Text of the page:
The worst possible outcome here is that Dragon loses control on approach to ISS and there is a collision between the two vehicles that puts the lives of the ISS crew at risk.  This happened with the Russian MIR Space Station in 1997, when an automated Progress supply vehicle collided with that station.  We are well-acquainted with the risks.  We know what we need to protect against.  Everyone on both control teams and the ISS crew needs to fully understand their role in safely bringing Dragon to ISS.

That brings me to the final bit of preparation – on-board training for the ISS crew.  Astronauts Don Pettit and Andre Kuipers will be monitoring Dragon’s approach and have the ability to abort that approach if Dragon malfunctions.  They will also be responsible for grappling the capsule with the ISS robotic arm.  While they were well-trained prior to their mission, they arrived on ISS in mid-December and that knowledge is hardly fresh in their mind.  So the training team puts together a series of review lessons with a laptop-based simulator that allows the crew to practice what they’ll need to do.  They’ve gone through several of these sessions over the past few weeks.

At this point, the crew is trained; the mission control teams are trained.

Everyone in Houston is ready to catch a Dragon.

Advice on Interviewing for an Internal Promotion

Over the past two weeks, I’ve interviewed 9 candidates who’ve applied to become the lead of the Station Training Lead Group. This group is responsible for overseeing the completion of training for all of NASA’s human spaceflight missions related to ISS.  The group lead will be counted on to keep a team of high performing employees acting in concert with the overall goals of the Mission Operations Directorate while fostering the leadership and integration abilities of each one of those employees.   It is critical that I select someone who is going to lead this team in the right direction.

Each applicant I interviewed had more than 15 years of experience with NASA or its subcontractors.  Each applicant had strong backgrounds working  in human spaceflight and had major accomplishments on their resume.  I had first-hand experience working with some of the candidates; some, I didn’t know at all.  How do you separate those candidates?  Here’s what I looked for:

  • Did you do your homework?
Did you take the time to learn something about the organization?  Did you talk to anyone in the organization to find out what the perspective of the employees is?  Did you talk to any of our customers to find out anything about their perspective?  Show that you’ve taken the time to get a grasp on what our priorities are, what challenges the organization faces, what the outlook of the group is, and what we’ve been doing lately.  This is particularly imperative for someone coming from outside the organization.  I’m going to need someone who can step in right away and be a leader.  Doing this shows me that you’re proactive, that you’re truly interested in this organization, and that your putting effort into this.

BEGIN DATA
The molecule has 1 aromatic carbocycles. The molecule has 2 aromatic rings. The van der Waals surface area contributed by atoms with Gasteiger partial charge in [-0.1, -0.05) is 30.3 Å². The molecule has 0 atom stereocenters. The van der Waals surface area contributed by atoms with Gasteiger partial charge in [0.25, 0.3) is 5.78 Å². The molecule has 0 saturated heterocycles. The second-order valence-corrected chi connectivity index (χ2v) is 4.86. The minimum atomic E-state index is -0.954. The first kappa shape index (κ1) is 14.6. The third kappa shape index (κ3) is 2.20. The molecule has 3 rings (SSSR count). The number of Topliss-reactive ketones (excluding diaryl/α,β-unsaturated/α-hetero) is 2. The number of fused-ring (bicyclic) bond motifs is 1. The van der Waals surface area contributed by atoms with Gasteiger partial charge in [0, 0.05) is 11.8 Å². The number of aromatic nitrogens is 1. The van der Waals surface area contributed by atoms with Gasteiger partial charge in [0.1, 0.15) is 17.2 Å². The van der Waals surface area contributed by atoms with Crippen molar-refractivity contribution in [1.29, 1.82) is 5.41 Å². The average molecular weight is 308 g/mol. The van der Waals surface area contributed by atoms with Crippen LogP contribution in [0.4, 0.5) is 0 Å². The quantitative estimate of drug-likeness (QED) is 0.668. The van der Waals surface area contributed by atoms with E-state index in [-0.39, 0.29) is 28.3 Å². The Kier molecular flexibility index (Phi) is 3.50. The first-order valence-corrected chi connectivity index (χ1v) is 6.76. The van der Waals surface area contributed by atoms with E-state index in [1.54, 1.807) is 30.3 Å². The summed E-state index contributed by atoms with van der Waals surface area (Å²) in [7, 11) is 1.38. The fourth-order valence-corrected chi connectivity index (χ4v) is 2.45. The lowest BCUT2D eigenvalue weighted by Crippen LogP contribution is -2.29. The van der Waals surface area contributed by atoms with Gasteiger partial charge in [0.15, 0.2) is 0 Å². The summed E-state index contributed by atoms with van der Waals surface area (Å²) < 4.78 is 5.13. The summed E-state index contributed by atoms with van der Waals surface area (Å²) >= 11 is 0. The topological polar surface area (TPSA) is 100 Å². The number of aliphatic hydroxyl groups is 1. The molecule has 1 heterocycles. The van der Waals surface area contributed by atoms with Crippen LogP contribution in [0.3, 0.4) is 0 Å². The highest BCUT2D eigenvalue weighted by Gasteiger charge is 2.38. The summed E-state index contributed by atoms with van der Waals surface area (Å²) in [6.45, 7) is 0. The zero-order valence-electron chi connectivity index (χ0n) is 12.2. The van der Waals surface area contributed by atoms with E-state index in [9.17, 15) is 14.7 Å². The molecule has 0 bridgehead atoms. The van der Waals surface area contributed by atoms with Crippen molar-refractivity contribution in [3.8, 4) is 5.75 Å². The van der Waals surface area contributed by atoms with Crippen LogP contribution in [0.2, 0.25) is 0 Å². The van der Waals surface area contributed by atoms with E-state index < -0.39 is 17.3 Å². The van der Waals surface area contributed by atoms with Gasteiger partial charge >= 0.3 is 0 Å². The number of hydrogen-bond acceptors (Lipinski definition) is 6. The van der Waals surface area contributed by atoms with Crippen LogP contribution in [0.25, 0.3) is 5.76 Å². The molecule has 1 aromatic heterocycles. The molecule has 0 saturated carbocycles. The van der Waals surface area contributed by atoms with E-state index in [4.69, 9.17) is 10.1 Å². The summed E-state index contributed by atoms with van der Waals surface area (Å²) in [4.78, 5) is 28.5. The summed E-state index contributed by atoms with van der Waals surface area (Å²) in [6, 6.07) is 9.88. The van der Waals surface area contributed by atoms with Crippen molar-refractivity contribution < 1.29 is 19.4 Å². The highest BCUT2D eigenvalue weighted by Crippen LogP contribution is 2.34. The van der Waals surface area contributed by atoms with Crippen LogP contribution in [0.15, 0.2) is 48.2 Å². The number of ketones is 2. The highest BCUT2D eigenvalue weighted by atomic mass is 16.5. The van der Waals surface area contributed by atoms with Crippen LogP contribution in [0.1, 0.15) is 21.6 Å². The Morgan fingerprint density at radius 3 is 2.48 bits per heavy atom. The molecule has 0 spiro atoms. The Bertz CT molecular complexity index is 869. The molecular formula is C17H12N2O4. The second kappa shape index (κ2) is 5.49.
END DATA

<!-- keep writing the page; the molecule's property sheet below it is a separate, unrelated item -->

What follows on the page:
• Do you really want this position?
There comes a time for many employees when they feel like they’ve done their time and they are ready to be a leader in an organization.  There also comes a time when you grow tired of facing the same challenges day-in and day-out and you’re ready for something different.  I understand those feelings and have had them at different points in my career.  Just wanting to do something different or just wanting a chance at leadership doesn’t show me that you really want the position that I’m interviewing people to fill.  I have 9 candidates who want that promotion.  The reason you want the promotion is an important factor.  Do you care about our mission?  Do you care about the direction of the organization?  Our work is challenging, draining, frustrating, and constantly changing.  If you’re only in this for the title or the money or to do something different, then I’m going to look for someone who wants it more.
  • Have Vision
If you’re going to be a leader in this organization, then I want to know that you’ve thought about the direction the organization needs to go.  How can we be more effective?  How can we improve?  Is there something we should stop doing?  Is there something we should start doing?  Do you have some idea of where you’re going to lead this group?  What’s important to you?  What’s important to my boss?  Put some thought into it.  Be specific.  Give me two or three concrete things that show you’re going to come into this position and work with me to maintain or improve a world-class organization.  Your vision doesn’t need to match mine.  In fact, your vision may be better than mine.  If that happens, you will force me to consider you for this position.
  • Know Thyself

Even if you do all of the above, you need to be completely and brutally honest with me about what you’re good at and what you’re not good at.  Know your strengths and weaknesses, tell me how you play up to your strengths, and tell me how you overcome your weaknesses.  Be honest about them.  If you’re not, I will find out about them when I talk to the people you’ve worked with for the last 15 years.  Sure, I will talk to your references, but I expect those people to be generally positive about you.  I’m also going to talk to people I know you’ve worked with.  I’ll talk to Flight Directors, other managers, co-workers, and anyone else I can find with an opinion.  If you don’t know what your weaknesses are, you’re co-workers and former and current bosses will or at least they’ll have their opinion.  If that opinion is different than what you told me, then it becomes a case of your word against theirs and I have to wonder if you don’t see your shortcomings.  Having shortcomings is not a bad thing; not knowing how to deal with those shortcomings is.  Not being honest about them is a dealbreaker.